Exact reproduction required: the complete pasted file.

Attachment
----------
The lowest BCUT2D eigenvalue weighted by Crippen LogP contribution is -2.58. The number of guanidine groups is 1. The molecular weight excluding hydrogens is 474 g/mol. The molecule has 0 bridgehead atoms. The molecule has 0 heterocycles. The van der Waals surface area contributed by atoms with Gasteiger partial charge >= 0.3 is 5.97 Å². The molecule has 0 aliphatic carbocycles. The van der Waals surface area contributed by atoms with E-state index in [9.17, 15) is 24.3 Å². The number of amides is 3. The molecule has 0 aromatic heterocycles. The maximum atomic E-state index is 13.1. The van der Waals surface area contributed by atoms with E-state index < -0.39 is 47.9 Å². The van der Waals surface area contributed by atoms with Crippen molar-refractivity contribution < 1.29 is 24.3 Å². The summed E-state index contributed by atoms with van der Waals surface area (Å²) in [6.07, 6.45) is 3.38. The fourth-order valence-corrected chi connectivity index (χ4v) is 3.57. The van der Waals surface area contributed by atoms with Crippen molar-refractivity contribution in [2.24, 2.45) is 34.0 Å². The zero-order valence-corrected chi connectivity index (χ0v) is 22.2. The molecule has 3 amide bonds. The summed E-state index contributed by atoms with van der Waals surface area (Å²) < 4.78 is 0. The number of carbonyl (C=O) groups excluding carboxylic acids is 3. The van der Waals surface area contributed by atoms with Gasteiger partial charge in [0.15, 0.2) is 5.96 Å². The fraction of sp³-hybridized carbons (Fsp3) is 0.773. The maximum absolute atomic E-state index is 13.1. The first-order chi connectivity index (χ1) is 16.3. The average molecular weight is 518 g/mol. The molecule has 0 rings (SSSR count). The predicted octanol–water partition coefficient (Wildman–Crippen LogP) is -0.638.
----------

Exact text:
The lowest BCUT2D eigenvalue weighted by Crippen LogP contribution is -2.58. The number of guanidine groups is 1. The molecular weight excluding hydrogens is 474 g/mol. The molecule has 0 bridgehead atoms. The molecule has 0 heterocycles. The van der Waals surface area contributed by atoms with Gasteiger partial charge >= 0.3 is 5.97 Å². The molecule has 0 aliphatic carbocycles. The van der Waals surface area contributed by atoms with E-state index in [9.17, 15) is 24.3 Å². The number of amides is 3. The molecule has 0 aromatic heterocycles. The maximum atomic E-state index is 13.1. The van der Waals surface area contributed by atoms with E-state index < -0.39 is 47.9 Å². The van der Waals surface area contributed by atoms with Crippen molar-refractivity contribution < 1.29 is 24.3 Å². The summed E-state index contributed by atoms with van der Waals surface area (Å²) in [6.07, 6.45) is 3.38. The fourth-order valence-corrected chi connectivity index (χ4v) is 3.57. The van der Waals surface area contributed by atoms with Crippen molar-refractivity contribution in [2.24, 2.45) is 34.0 Å². The zero-order valence-corrected chi connectivity index (χ0v) is 22.2. The molecule has 3 amide bonds. The summed E-state index contributed by atoms with van der Waals surface area (Å²) < 4.78 is 0. The number of carbonyl (C=O) groups excluding carboxylic acids is 3. The van der Waals surface area contributed by atoms with Gasteiger partial charge in [0.15, 0.2) is 5.96 Å². The fraction of sp³-hybridized carbons (Fsp3) is 0.773. The maximum absolute atomic E-state index is 13.1. The first-order chi connectivity index (χ1) is 16.3. The average molecular weight is 518 g/mol. The molecule has 0 rings (SSSR count). The predicted octanol–water partition coefficient (Wildman–Crippen LogP) is -0.638.